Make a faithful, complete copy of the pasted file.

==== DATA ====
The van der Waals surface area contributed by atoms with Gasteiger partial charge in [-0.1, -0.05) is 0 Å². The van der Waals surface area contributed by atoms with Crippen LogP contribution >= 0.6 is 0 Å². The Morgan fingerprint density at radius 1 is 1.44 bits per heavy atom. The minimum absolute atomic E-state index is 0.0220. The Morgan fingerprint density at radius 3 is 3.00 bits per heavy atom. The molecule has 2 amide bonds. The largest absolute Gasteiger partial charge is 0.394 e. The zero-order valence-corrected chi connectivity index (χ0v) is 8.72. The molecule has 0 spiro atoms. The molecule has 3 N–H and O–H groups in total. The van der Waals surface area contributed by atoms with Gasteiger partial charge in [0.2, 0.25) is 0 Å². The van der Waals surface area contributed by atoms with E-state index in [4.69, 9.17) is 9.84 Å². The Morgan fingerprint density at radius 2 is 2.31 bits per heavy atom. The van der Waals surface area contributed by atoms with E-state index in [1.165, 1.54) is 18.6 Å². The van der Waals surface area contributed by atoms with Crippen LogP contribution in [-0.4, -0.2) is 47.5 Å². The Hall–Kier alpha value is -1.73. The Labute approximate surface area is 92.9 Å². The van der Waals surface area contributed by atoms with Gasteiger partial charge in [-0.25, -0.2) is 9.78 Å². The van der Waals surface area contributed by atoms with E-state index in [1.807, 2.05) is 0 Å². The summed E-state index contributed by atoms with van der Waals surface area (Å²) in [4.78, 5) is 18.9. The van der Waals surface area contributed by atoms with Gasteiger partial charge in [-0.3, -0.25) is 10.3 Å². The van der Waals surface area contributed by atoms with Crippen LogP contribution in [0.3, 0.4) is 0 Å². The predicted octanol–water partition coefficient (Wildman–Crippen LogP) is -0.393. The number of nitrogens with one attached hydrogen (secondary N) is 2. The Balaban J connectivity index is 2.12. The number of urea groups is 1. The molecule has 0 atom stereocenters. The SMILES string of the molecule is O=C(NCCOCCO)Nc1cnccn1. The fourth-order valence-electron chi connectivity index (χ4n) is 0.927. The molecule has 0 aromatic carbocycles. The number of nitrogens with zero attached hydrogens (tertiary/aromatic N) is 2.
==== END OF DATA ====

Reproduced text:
The van der Waals surface area contributed by atoms with Gasteiger partial charge in [-0.1, -0.05) is 0 Å². The van der Waals surface area contributed by atoms with Crippen LogP contribution >= 0.6 is 0 Å². The Morgan fingerprint density at radius 1 is 1.44 bits per heavy atom. The minimum absolute atomic E-state index is 0.0220. The Morgan fingerprint density at radius 3 is 3.00 bits per heavy atom. The molecule has 2 amide bonds. The largest absolute Gasteiger partial charge is 0.394 e. The zero-order valence-corrected chi connectivity index (χ0v) is 8.72. The molecule has 0 spiro atoms. The molecule has 3 N–H and O–H groups in total. The van der Waals surface area contributed by atoms with Gasteiger partial charge in [0.2, 0.25) is 0 Å². The van der Waals surface area contributed by atoms with E-state index in [4.69, 9.17) is 9.84 Å². The Morgan fingerprint density at radius 2 is 2.31 bits per heavy atom. The van der Waals surface area contributed by atoms with E-state index in [1.165, 1.54) is 18.6 Å². The van der Waals surface area contributed by atoms with Crippen LogP contribution in [-0.4, -0.2) is 47.5 Å². The Hall–Kier alpha value is -1.73. The Labute approximate surface area is 92.9 Å². The van der Waals surface area contributed by atoms with Gasteiger partial charge in [-0.25, -0.2) is 9.78 Å². The van der Waals surface area contributed by atoms with E-state index in [1.807, 2.05) is 0 Å². The summed E-state index contributed by atoms with van der Waals surface area (Å²) in [4.78, 5) is 18.9. The van der Waals surface area contributed by atoms with Gasteiger partial charge in [-0.3, -0.25) is 10.3 Å². The van der Waals surface area contributed by atoms with Crippen LogP contribution in [0.3, 0.4) is 0 Å². The predicted octanol–water partition coefficient (Wildman–Crippen LogP) is -0.393. The number of nitrogens with one attached hydrogen (secondary N) is 2. The Balaban J connectivity index is 2.12. The number of urea groups is 1. The molecule has 0 atom stereocenters. The SMILES string of the molecule is O=C(NCCOCCO)Nc1cnccn1. The fourth-order valence-electron chi connectivity index (χ4n) is 0.927. The molecule has 0 aromatic carbocycles. The number of nitrogens with zero attached hydrogens (tertiary/aromatic N) is 2.